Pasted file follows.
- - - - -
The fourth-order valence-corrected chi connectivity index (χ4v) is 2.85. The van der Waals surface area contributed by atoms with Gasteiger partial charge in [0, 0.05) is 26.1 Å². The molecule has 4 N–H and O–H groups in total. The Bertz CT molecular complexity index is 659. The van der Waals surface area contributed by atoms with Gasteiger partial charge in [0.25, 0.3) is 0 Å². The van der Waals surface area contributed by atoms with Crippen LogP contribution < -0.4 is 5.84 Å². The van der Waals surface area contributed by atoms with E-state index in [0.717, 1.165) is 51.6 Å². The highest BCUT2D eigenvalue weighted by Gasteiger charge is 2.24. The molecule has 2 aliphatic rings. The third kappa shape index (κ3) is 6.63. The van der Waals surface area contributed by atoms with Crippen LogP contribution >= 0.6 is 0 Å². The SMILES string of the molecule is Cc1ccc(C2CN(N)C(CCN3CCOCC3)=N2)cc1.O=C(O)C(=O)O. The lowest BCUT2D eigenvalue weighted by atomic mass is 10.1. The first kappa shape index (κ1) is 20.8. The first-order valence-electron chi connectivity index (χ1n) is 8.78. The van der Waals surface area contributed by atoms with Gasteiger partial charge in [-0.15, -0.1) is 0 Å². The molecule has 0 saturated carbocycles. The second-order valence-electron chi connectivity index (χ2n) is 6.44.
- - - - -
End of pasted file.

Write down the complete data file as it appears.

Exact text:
The fourth-order valence-corrected chi connectivity index (χ4v) is 2.85. The van der Waals surface area contributed by atoms with Gasteiger partial charge in [0, 0.05) is 26.1 Å². The molecule has 4 N–H and O–H groups in total. The Bertz CT molecular complexity index is 659. The van der Waals surface area contributed by atoms with Gasteiger partial charge in [0.25, 0.3) is 0 Å². The van der Waals surface area contributed by atoms with Crippen LogP contribution < -0.4 is 5.84 Å². The van der Waals surface area contributed by atoms with E-state index in [0.717, 1.165) is 51.6 Å². The highest BCUT2D eigenvalue weighted by Gasteiger charge is 2.24. The molecule has 2 aliphatic rings. The third kappa shape index (κ3) is 6.63. The van der Waals surface area contributed by atoms with Crippen LogP contribution >= 0.6 is 0 Å². The SMILES string of the molecule is Cc1ccc(C2CN(N)C(CCN3CCOCC3)=N2)cc1.O=C(O)C(=O)O. The lowest BCUT2D eigenvalue weighted by atomic mass is 10.1. The first kappa shape index (κ1) is 20.8. The first-order valence-electron chi connectivity index (χ1n) is 8.78. The van der Waals surface area contributed by atoms with Gasteiger partial charge in [-0.15, -0.1) is 0 Å². The molecule has 0 saturated carbocycles. The second-order valence-electron chi connectivity index (χ2n) is 6.44.